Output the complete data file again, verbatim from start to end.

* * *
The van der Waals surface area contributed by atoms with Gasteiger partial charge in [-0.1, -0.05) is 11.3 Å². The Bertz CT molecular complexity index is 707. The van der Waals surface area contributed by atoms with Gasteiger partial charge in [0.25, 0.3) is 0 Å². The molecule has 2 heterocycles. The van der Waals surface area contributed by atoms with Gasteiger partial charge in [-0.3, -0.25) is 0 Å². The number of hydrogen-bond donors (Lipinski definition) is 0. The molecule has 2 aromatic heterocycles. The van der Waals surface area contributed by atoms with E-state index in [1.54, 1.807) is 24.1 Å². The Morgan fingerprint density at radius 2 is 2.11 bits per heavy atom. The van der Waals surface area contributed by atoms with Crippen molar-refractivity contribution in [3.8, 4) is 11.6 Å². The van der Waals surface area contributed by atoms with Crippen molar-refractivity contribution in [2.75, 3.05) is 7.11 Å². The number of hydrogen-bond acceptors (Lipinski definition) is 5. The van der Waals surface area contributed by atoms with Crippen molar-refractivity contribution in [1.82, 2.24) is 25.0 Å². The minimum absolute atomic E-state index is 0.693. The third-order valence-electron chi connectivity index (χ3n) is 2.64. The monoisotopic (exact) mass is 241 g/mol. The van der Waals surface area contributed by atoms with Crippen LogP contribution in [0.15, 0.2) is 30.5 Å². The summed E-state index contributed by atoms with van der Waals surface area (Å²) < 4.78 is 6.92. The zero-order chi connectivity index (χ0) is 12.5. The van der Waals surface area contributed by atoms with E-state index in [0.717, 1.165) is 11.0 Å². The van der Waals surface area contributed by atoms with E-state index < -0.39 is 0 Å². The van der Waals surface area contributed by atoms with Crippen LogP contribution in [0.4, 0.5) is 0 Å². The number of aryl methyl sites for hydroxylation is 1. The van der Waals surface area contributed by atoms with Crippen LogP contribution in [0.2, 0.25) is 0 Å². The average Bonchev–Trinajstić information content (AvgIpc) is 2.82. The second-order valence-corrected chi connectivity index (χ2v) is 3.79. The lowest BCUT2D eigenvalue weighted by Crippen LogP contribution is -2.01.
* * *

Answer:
The van der Waals surface area contributed by atoms with Gasteiger partial charge in [-0.1, -0.05) is 11.3 Å². The Bertz CT molecular complexity index is 707. The van der Waals surface area contributed by atoms with Gasteiger partial charge in [0.25, 0.3) is 0 Å². The molecule has 2 heterocycles. The van der Waals surface area contributed by atoms with Gasteiger partial charge in [-0.3, -0.25) is 0 Å². The number of hydrogen-bond donors (Lipinski definition) is 0. The molecule has 2 aromatic heterocycles. The van der Waals surface area contributed by atoms with E-state index in [1.54, 1.807) is 24.1 Å². The Morgan fingerprint density at radius 2 is 2.11 bits per heavy atom. The van der Waals surface area contributed by atoms with Crippen molar-refractivity contribution in [3.8, 4) is 11.6 Å². The van der Waals surface area contributed by atoms with Crippen molar-refractivity contribution in [2.75, 3.05) is 7.11 Å². The number of hydrogen-bond acceptors (Lipinski definition) is 5. The van der Waals surface area contributed by atoms with Crippen molar-refractivity contribution in [1.82, 2.24) is 25.0 Å². The minimum absolute atomic E-state index is 0.693. The third-order valence-electron chi connectivity index (χ3n) is 2.64. The monoisotopic (exact) mass is 241 g/mol. The van der Waals surface area contributed by atoms with Crippen LogP contribution in [0.15, 0.2) is 30.5 Å². The summed E-state index contributed by atoms with van der Waals surface area (Å²) < 4.78 is 6.92. The zero-order chi connectivity index (χ0) is 12.5. The van der Waals surface area contributed by atoms with E-state index in [0.717, 1.165) is 11.0 Å². The van der Waals surface area contributed by atoms with E-state index < -0.39 is 0 Å². The van der Waals surface area contributed by atoms with Crippen LogP contribution in [0.4, 0.5) is 0 Å². The number of aryl methyl sites for hydroxylation is 1. The van der Waals surface area contributed by atoms with Crippen LogP contribution in [0.2, 0.25) is 0 Å². The average Bonchev–Trinajstić information content (AvgIpc) is 2.82. The second-order valence-corrected chi connectivity index (χ2v) is 3.79. The lowest BCUT2D eigenvalue weighted by Crippen LogP contribution is -2.01.